A well-known cat containment device is employed in the UK and in America. You place a wire around your garden which transmits a signal to a receiver on your cat’s collar. When your cat approaches the wire she receives a noise and if she then proceeds further towards the wire she receives a mild electric shock which deters her from going over the wire into hazardous territory such as roads. It is an effective way of containing your cat in your garden (backyard in America). The big question is whether it is cruel.
A well-known personality, Andrew Lloyd-Webber loves cats which is partly why he wrote the ever popular smash it musical Cats based on TS Eliot’s collection of feline poems. Lord Lloyd-Webber uses this electric shock cat containment system. He is one of 40,000 cat and dog lovers who are facing criminalisation for employing the device. Lord Lloyd-Webber has Turkish Van cats which I find interesting. He uses the system to prevent his cats wandering onto a fast country road beside his estate in Hampshire, UK. The wire runs around his 350 acre estate which makes for a wonderfully safe and large area for cats to roam within.
However, a recent announcement tells us that the UK government has plans to ban the use of electric collars on dogs and cats in England. The point is this: there are different forms of electric shock training devices. Arguably some are acceptable but this is a discussion point. Michael Gove, the highly effective environment secretary who is able to push laws through Parliament, has included in the proposals “containment fence” systems such as the one used by Lord Lloyd-Webber.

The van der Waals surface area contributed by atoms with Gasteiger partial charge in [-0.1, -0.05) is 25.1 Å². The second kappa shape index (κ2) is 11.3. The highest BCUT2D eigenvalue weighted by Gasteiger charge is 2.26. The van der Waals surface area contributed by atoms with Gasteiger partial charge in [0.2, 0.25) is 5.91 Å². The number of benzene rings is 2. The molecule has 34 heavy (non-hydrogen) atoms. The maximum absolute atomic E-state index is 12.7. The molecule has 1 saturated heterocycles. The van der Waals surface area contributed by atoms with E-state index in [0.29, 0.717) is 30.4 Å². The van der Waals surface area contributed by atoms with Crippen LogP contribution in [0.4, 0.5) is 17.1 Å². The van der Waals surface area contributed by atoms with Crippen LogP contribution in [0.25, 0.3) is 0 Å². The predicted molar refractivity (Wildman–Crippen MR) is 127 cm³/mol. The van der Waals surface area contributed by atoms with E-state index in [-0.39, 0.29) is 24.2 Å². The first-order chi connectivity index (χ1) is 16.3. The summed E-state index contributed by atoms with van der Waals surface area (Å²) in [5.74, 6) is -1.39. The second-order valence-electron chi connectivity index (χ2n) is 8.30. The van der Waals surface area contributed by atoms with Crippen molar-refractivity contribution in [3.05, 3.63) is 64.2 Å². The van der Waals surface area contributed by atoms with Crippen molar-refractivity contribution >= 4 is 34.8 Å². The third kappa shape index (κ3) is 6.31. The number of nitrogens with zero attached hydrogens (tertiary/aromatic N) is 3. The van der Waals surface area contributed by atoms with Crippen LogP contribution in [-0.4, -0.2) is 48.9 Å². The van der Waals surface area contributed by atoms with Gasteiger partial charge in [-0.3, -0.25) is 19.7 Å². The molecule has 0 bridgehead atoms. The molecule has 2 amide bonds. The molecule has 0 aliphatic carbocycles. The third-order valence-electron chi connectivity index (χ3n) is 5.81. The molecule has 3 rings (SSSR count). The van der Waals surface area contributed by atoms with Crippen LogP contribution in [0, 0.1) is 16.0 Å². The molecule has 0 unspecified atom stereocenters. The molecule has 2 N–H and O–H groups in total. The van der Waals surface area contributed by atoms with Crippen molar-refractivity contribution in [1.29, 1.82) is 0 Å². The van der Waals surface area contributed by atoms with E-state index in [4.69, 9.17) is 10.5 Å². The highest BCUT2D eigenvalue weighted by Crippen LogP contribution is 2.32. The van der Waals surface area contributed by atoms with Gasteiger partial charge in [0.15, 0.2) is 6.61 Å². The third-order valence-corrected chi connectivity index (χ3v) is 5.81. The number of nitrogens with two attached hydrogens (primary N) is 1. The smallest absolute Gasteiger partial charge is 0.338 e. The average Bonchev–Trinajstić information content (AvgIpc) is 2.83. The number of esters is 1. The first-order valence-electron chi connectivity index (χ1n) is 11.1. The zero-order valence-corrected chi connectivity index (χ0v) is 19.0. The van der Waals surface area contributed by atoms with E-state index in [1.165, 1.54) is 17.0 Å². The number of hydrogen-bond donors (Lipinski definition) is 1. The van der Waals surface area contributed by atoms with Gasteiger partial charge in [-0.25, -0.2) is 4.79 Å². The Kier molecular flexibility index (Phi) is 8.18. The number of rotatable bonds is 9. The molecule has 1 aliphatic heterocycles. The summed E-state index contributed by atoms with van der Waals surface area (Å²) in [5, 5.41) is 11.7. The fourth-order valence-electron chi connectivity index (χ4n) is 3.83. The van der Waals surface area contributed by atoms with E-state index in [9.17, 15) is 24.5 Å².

In the Times newspaper a number of veterinarians have written a letter in which they say that this form of cat containment is not cruel but highly effective and saves the lives of 300,000 cats who would otherwise have been killed on the roads every year. They argue that collars of this type i.e. those employed in this form of containment system, are:
“overwhelmingly in the pet’s interests. In these systems the pet is in control and quickly learns not to go close to the boundary. If it ignores the initial warning buzzer then the electric pulse it receives is very mild.”
Another high-profile person using the system is Sir Steve Redgrave, the well-known Olympic gold medallist rower. He uses it to confine his Old English Sheepdog from wandering out of his unfenced 3 acre garden. He says that his dog, Arthur, has received a shock on fewer than 10 occasions over the six years that he has employed the fence.
The RSPCA is against the system. They support a ban on electric collars using containment systems as well as those used as training devices. I think that it is well accepted that the use of electric shock collars in training devices on dogs is certainly cruel and must be banned. However, there is a difference between that formal version of training and this form of containment fence.
This is clearly a tricky discussion because this pet containment device does train a cat or dog through punishment and punishment is universally accepted as being unacceptable in the training of pets. However on the upside it saves lives and the electric shock is very mild as stated. On balance, I would tend to agree that its use is acceptable. What do you think?